Physiologic imaging takes pictures of cancer based on how the cancer cells function. Cancer cells grow faster than healthy cells. This rapid growth is shown by physiologic imaging. Most physiologic imaging is currently performed using FDG-PET/CT. This type of test uses a small amount of the radioactive sugar, FDG (fluorodeoxyglucose). Because cancer grows more rapidly than healthy tissue, cancer cells will absorb more of the FDG and the radiation given off by the FDG can be detected by the PET (positron emission tomography) scanner. These images are then compared with CT to show where the cancer is located.
After breast cancer is diagnosed, the lymph nodes in the armpit are tested, to see if the cancer has spread there. Imaging is not accurate, so a biopsy must be done for staging purposes. However, in patients with larger breast cancers, who will receive chemotherapy, FDG-PET/CT is 87% accurate in seeing if breast cancer has spread to the lymph nodes. When the test shows possible spread, biopsy should be done to make sure it’s not a false positive, so that the patient doesn’t get more treatment than is really necessary. With certain types of breast cancer, especially invasive lobular carcinoma (ILC), cancer spread may not be detected by FDG PET/CT. So the test is not as helpful in these patients.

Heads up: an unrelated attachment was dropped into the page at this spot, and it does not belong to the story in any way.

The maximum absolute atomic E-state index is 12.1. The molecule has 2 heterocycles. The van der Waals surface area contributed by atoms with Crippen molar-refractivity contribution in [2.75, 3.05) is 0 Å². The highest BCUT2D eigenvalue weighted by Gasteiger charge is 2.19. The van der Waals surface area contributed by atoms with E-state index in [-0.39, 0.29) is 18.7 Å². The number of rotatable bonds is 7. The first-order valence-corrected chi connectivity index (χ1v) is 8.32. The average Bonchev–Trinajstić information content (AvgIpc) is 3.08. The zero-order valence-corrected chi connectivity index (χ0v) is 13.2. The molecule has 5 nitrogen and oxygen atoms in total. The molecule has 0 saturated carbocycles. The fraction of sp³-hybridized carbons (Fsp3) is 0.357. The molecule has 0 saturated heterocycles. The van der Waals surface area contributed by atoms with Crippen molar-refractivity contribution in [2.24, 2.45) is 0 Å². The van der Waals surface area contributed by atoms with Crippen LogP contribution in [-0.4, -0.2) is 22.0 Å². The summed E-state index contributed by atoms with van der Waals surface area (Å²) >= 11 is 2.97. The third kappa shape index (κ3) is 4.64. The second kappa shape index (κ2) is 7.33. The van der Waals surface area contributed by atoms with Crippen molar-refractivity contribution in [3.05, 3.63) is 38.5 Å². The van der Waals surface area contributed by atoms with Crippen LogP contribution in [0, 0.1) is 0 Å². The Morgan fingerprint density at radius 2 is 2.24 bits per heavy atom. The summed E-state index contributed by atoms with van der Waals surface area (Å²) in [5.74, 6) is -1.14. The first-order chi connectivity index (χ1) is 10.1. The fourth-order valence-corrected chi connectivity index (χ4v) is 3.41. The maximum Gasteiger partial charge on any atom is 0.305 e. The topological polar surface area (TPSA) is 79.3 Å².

In addition to testing for spread of cancer, FDG-PET/CT can help doctors see if a treatment is going to work for a patient. Patients getting chemotherapy have the test before treatment is started, and again 2 months after. In patients where the chemotherapy works, the tumor lights up less after two months. This can show up on the test, even if the tumor doesn’t shrink. FDG-PET/CT is better at detecting breast cancer than usual imaging and so if it is negative, the patient probably has no disease. Some other drugs, which are still being researched, look like they’ll give us this information faster, which will help doctors decide whether to keep going with treatment or change it before the cancer gets worse, if it’s not working. FDG-PET/CT is also better at seeing if cancer has spread to the bones, than other tests.
The future of functional imaging includes the development of other radioactive materials besides FDG, for use with specific types of cancers. These should improve the ability to see if cancer has spread and test whether treatment is working better than FDG-PET/CT.
Physiologic, or functional, imaging is better than older tests in detection and staging of breast cancer, as well as testing whether treatment is working. Ongoing research will lead to better patient care.